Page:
Keep Houston Press Free

Ingredient of the Week: Chinese Broccoli

What is it?

Also known as gai lan, kai-lan, or Chinese kale, this leafy green vegetable looks like a cross between mustard greens, spinach, bok choy and - if you look closely in the center of those green bundles - broccoli.

The taste is a similar combination of broccoli (the stems) and very mild mustard greens (the leaves), with a pungent, bitter, but not unpleasant, aftertaste.

It's a great side dish if you're in a hurry - when sautéed, it shouldn't take longer than five to seven minutes on a hot stove.

How is it used?

This healthy, green veggie is commonly found in Chinese - particularly Cantonese - cuisine, as well as Vietnamese and Thai cultures.

It is often eaten steamed and tossed with oyster sauce or stir-fried with garlic and ginger as a side dish. It also works great in soups and as a vegetable in a main-dish stir-fry.

I Support
  • Local
  • Community
  • Journalism
  • logo

Support the independent voice of Houston and help keep the future of Houston Press free.

Where can you buy it?

Super H Mart is the place I always find it, but I've spotted it at 99 Ranch Market in the past.


Chinese Broccoli with Oyster Sauce: Courtesy of Steamy Kitchen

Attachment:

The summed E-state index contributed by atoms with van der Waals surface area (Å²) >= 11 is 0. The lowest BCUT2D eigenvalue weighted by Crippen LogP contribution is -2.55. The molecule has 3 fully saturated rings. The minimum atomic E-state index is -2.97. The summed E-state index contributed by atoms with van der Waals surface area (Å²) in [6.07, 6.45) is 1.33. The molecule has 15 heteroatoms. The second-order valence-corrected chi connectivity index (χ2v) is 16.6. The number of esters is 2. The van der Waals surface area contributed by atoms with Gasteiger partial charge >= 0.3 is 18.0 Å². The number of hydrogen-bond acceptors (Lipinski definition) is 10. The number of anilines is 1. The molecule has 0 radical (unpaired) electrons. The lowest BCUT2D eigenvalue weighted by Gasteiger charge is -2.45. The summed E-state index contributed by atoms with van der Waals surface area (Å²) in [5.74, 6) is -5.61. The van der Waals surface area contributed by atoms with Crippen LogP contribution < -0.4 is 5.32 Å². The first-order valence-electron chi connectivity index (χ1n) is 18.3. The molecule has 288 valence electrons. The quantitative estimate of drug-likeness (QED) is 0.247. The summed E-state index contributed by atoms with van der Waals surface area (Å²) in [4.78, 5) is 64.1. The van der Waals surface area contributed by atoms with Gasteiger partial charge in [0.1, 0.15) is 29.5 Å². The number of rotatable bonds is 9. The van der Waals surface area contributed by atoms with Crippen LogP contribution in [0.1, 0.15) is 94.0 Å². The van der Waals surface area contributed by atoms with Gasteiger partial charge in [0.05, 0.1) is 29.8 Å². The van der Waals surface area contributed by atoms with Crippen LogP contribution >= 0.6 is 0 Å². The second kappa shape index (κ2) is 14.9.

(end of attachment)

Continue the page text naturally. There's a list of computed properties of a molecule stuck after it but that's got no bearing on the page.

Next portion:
Keep the Houston Press Free... Since we started the Houston Press, it has been defined as the free, independent voice of Houston, and we would like to keep it that way. Offering our readers free access to incisive coverage of local news, food and culture. Producing stories on everything from political scandals to the hottest new bands, with gutsy reporting, stylish writing, and staffers who've won everything from the Society of Professional Journalists' Sigma Delta Chi feature-writing award to the Casey Medal for Meritorious Journalism. But with local journalism's existence under siege and advertising revenue setbacks having a larger impact, it is important now more than ever for us to rally support behind funding our local journalism. You can help by participating in our "I Support" membership program, allowing us to keep covering Houston with no paywalls.

We use cookies to collect and analyze information on site performance and usage, and to enhance and customize content and advertisements. By clicking 'X' or continuing to use the site, you agree to allow cookies to be placed. To find out more, visit our cookies policy and our privacy policy.


Join the Press community and help support independent local journalism in Houston.


Join the Press community and help support independent local journalism in Houston.